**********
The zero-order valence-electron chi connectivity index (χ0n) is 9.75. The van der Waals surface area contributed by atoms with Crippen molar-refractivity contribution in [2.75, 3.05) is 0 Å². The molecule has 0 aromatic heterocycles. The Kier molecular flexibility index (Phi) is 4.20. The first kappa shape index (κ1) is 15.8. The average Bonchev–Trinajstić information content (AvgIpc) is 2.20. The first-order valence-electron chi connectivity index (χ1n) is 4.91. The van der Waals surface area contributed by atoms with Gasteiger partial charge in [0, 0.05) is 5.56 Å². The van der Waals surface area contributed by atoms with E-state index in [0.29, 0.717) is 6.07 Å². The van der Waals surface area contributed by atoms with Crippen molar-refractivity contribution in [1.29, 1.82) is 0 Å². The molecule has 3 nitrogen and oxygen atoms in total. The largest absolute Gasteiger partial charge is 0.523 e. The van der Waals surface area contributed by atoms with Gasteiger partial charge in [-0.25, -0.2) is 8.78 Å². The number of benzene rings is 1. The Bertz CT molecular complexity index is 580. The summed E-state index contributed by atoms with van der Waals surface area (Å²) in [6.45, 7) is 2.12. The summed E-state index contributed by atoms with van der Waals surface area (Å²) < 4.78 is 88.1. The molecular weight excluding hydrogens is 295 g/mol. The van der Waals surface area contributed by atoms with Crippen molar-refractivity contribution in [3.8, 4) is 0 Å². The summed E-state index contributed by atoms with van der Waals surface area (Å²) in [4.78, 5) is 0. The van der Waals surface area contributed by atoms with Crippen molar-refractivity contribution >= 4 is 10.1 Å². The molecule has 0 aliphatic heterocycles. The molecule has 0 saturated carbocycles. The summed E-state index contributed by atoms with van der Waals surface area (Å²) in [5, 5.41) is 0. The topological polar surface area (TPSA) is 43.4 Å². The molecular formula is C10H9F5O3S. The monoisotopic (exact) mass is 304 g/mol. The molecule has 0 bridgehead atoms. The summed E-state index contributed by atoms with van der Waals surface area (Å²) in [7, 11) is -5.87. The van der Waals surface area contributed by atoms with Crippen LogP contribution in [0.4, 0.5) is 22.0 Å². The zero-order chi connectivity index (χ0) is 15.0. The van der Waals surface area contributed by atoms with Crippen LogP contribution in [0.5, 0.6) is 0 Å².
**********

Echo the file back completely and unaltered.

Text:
The zero-order valence-electron chi connectivity index (χ0n) is 9.75. The van der Waals surface area contributed by atoms with Crippen molar-refractivity contribution in [2.75, 3.05) is 0 Å². The molecule has 0 aromatic heterocycles. The Kier molecular flexibility index (Phi) is 4.20. The first kappa shape index (κ1) is 15.8. The average Bonchev–Trinajstić information content (AvgIpc) is 2.20. The first-order valence-electron chi connectivity index (χ1n) is 4.91. The van der Waals surface area contributed by atoms with Gasteiger partial charge in [0, 0.05) is 5.56 Å². The van der Waals surface area contributed by atoms with E-state index in [0.29, 0.717) is 6.07 Å². The van der Waals surface area contributed by atoms with Crippen molar-refractivity contribution in [1.29, 1.82) is 0 Å². The molecule has 3 nitrogen and oxygen atoms in total. The largest absolute Gasteiger partial charge is 0.523 e. The van der Waals surface area contributed by atoms with Gasteiger partial charge in [-0.25, -0.2) is 8.78 Å². The number of benzene rings is 1. The Bertz CT molecular complexity index is 580. The summed E-state index contributed by atoms with van der Waals surface area (Å²) in [6.45, 7) is 2.12. The summed E-state index contributed by atoms with van der Waals surface area (Å²) < 4.78 is 88.1. The molecular weight excluding hydrogens is 295 g/mol. The van der Waals surface area contributed by atoms with Crippen molar-refractivity contribution in [3.8, 4) is 0 Å². The summed E-state index contributed by atoms with van der Waals surface area (Å²) in [4.78, 5) is 0. The van der Waals surface area contributed by atoms with Crippen molar-refractivity contribution >= 4 is 10.1 Å². The molecule has 0 aliphatic heterocycles. The molecule has 0 saturated carbocycles. The summed E-state index contributed by atoms with van der Waals surface area (Å²) in [5, 5.41) is 0. The topological polar surface area (TPSA) is 43.4 Å². The molecular formula is C10H9F5O3S. The monoisotopic (exact) mass is 304 g/mol. The molecule has 0 bridgehead atoms. The summed E-state index contributed by atoms with van der Waals surface area (Å²) in [7, 11) is -5.87. The van der Waals surface area contributed by atoms with Crippen LogP contribution in [0.4, 0.5) is 22.0 Å². The zero-order chi connectivity index (χ0) is 15.0. The van der Waals surface area contributed by atoms with Crippen LogP contribution in [0.5, 0.6) is 0 Å².